Image: Gucci

Beginning in 2017 (en masse) and continuing full steam in 2018, many fashion brands and retailers announced one by one that they would stop using animal fur in their collections and in the case of retailers, offering up fur products for sale. Gucci creative director Alessandro Michele, for instance, swore off fur last year, saying that use of the textile is “not modern.” Donatella Versace revealed this spring that her brand will distance itself from fur, stating, “I don’t want to kill animals to make fashion.” And as recently as this month, Chanel announced that it would join the likes of Net-a-Porter, FarFetch, Armani, Burberry, Calvin Klein, Givenchy, and Bottega Veneta, among others, in discontinuing its use of fur.

The fashion industry, the media, and PETA – which has been focusing its efforts on fashion brands with increasing vigor in recent years – have met such decisions with widespread approval and glowing headlines, praising the fashion industry development as a momentous step forward in the animal rights movement. However, with the push against fur has come an increasingly more pronounced position from the opposition, including those that have pointed to the problems associated with the alternative: the faux fur that brands like Givenchy, Gucci, Versace, and Michael Kors have put on their runways in lieu of real fur is not without issues either.

In mid-December 2018, Mary Creagh, a Member of Parliament of the United Kingdom, spoke out about the ugly downsides of the fossil fuel-created synthetic fibers that go into fashion’s flashy fur replacements and that are contributing to greenhouse gas emissions. Speaking to The Independent, Creagh highlighted several of the main points put forth by pro-fur parties, stating that in addition to the fact that faux fur garments “are made entirely out of artificial fibers like polyester that are a byproduct of the petroleum industry,” fake fur garments are also “almost impossible to recycle” and often end up landfills as a result of a fast fashion culture.

And MP Creagh is not alone in voicing the nuances of the fight over fur. Veteran fashion industry commentator BryanBoy has also been a leading voice when it comes to pointing out the potential downsides of replacing fur with oil-based alternatives. He regularly uses his various social media platforms to highlight that faux fur is typically made from synthetic polymeric fibers, such as acrylic, modacrylic, and/or polyester, all of which are essentially forms of plastic that are harmful to the environment both in terms of initial manufacturing, but also in later stages, including when these garments are washed. (Clothing that contains synthetic fibers such as polyester and nylon contributes to micro-plastic pollution, which can end up polluting water sources.)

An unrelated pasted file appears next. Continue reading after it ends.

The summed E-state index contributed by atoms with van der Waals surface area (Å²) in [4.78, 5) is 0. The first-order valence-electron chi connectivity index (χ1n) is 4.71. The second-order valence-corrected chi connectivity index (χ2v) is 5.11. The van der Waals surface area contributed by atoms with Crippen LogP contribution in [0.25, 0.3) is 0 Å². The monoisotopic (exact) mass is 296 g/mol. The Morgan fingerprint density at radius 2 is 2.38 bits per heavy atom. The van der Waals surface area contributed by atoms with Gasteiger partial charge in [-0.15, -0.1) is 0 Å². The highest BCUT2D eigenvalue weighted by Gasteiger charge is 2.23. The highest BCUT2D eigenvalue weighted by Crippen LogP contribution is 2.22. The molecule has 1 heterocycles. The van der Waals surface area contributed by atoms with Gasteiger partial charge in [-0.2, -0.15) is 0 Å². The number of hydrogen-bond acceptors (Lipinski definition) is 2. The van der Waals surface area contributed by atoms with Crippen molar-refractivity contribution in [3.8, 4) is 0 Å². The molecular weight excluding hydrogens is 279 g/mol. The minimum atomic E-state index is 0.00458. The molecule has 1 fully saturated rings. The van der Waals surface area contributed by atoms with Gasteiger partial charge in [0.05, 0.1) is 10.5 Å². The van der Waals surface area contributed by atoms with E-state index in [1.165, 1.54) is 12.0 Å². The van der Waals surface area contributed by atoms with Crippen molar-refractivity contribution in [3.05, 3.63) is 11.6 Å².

Sustainability-centric journalist Alden Wicker agrees, telling CR Fashion Book that in addition to questionable credentials on the sustainability front, there is likely more to the anti-fur effort by brands than meets the eye. “Fashion companies can save a lot of money and increase their profit margins by making faux fur coats and selling them at a similar price to real fur coats,” she says.” The motivation is money, not altruism.” (As we noted last summer, there are, in fact, business benefits to swearing off fur).

These voices are joined, of course, by lobbyists, such as Mark Oaten, CEO of the International Fur Federation, who has voiced concern about “how it is possible for a chemical-based product, such as faux fur, to be more sustainable than a natural-based product.” He notes, “Some of the fake fur is saying that it is being developed using recycled plastic, and that is great, however, it is still plastic.” While the trajectory for faux fur is only just coming into focus in a meaningful way, one thing that is abundantly clear is that more nuance is coming into the conversation about the merits of using – or swearing off – fur. What will be interesting to see is whether this is something that fashion sticks to in the long run.